Sunday, November 27, 2005

Obedient Employees Fall Victim to Hoax

Last year I wrote about corporate prank email and the hoax that was successfully perpetrated on a Starbuck's Human Resources assistant. The prankster, Shizzy Joyce, pretended to be the President of Starbucks and asked the HR assistant to do a number of unusual tasks such as spying on the head of HR and firing the "fat girl."

As bad as this was, it pales in comparison to the trick (crime) that has been played on employees at McDonald's and other quick-serve restaurants. The following is not for the faint at heart so read at your own risk. If you can bear it, there is an important lesson to help protect your employees.

According to reports, a man claiming to be "Officer Scott" made calls to fast food restaurants pretending to be a police officer. He would speak to the assistant manager and report that one of the employees had been suspected of theft and needed to be searched. The caller would then stay on the phone and talk the manager through an elaborate routine of bringing the suspect employee into the back room, ordering the employee to remove her clothes and continuing with hours (yes, hours) of humiliating acts. A detailed account of this happening in a Kentucky McDonald's to high school senior, $6.35-an-hour employee, Louise Ogborn, was reported in the Courier-Journal in October of this year.

Anyone familiar with Dr. Stanley Milgram's social psychology experiments on obedience will not find it hard to believe that normally law abiding citizens would behave in unbelievable ways when told to by a seeming authority. (If you are interested in this subject, check your library for The Man Who Shocked The World: The Life and Legacy of Stanley Milgram. Great biography. Very detailed look at Milgram's experiments.)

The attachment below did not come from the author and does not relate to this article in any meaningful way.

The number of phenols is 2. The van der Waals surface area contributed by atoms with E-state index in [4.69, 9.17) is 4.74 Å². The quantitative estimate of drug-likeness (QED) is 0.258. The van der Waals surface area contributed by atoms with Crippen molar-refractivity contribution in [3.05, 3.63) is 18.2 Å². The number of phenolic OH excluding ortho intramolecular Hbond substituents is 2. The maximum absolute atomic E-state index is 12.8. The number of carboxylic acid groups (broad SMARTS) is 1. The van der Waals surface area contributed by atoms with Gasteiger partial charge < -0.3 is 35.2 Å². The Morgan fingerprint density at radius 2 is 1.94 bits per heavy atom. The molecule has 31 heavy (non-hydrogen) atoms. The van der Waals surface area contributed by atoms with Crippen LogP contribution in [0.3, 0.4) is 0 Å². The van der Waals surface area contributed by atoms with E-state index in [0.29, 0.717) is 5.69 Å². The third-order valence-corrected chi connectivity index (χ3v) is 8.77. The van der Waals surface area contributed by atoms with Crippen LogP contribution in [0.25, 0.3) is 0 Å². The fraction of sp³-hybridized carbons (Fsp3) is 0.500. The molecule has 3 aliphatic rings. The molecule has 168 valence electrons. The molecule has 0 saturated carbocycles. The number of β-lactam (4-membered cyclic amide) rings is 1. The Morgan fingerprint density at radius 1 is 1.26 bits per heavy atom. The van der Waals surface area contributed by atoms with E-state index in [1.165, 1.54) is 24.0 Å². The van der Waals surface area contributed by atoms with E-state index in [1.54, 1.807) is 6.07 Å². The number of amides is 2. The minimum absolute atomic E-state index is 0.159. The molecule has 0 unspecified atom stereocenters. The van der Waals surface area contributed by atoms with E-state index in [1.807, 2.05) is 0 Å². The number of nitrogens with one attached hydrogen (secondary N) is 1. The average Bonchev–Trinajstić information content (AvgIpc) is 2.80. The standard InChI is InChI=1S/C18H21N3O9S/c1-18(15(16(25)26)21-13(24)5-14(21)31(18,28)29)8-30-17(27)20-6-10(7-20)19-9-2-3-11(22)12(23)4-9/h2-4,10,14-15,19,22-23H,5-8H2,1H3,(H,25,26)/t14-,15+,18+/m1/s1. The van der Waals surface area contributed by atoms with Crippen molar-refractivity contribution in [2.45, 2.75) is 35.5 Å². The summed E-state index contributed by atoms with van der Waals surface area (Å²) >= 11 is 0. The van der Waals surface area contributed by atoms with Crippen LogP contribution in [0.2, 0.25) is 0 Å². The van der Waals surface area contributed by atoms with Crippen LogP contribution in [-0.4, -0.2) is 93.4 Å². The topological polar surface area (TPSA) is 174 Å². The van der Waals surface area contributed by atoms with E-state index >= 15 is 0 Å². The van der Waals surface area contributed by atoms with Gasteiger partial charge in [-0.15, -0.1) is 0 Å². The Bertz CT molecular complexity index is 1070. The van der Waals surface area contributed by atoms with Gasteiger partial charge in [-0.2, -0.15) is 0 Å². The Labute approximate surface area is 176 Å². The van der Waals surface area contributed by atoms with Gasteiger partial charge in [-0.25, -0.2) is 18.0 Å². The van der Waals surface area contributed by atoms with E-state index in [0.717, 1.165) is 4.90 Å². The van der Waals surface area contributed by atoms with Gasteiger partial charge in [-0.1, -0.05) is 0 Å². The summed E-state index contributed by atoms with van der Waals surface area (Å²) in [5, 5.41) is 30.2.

From a Human Resources perspective, we need to be sure we are protecting our employees. In the McDonald's situation, the hoax had been carried out a number of times at various restaurant locations prior to the Ogborn case. According to the referenced article, company executives notified owners and operators of the hoaxes. "It appears the information is not reaching our restaurant staff," said Michael Peaster, global security director. In fact just a week before the Ogborn incident, a 10-15 second voice message was sent to every store in the region about the hoaxes. The store manager, however, said in her deposition that the message did not mention strip-searches.

Although we can spend a lot of time gasping on how this could happen, we also have to focus on how this could have been prevented. It brings to light the importance of a robust communication system. We need to make sure we are able to effectively reach all levels of employees with important and timely information not just executives and managers. One can make a strong case (and they are doing this in court against McDonald's) that if the employees were clearly aware of this prank having happened previously, they would have hung up on the caller or called the police instead of getting caught up in perpetrating the caller's crime.

Additionally we need to look at better training. The article points out that employees in these work environments are trained to follow orders. Perhaps we need to make sure that employees are not only following orders but are also encouraged to think for themselves and apply good sense when unusual circumstances occur.


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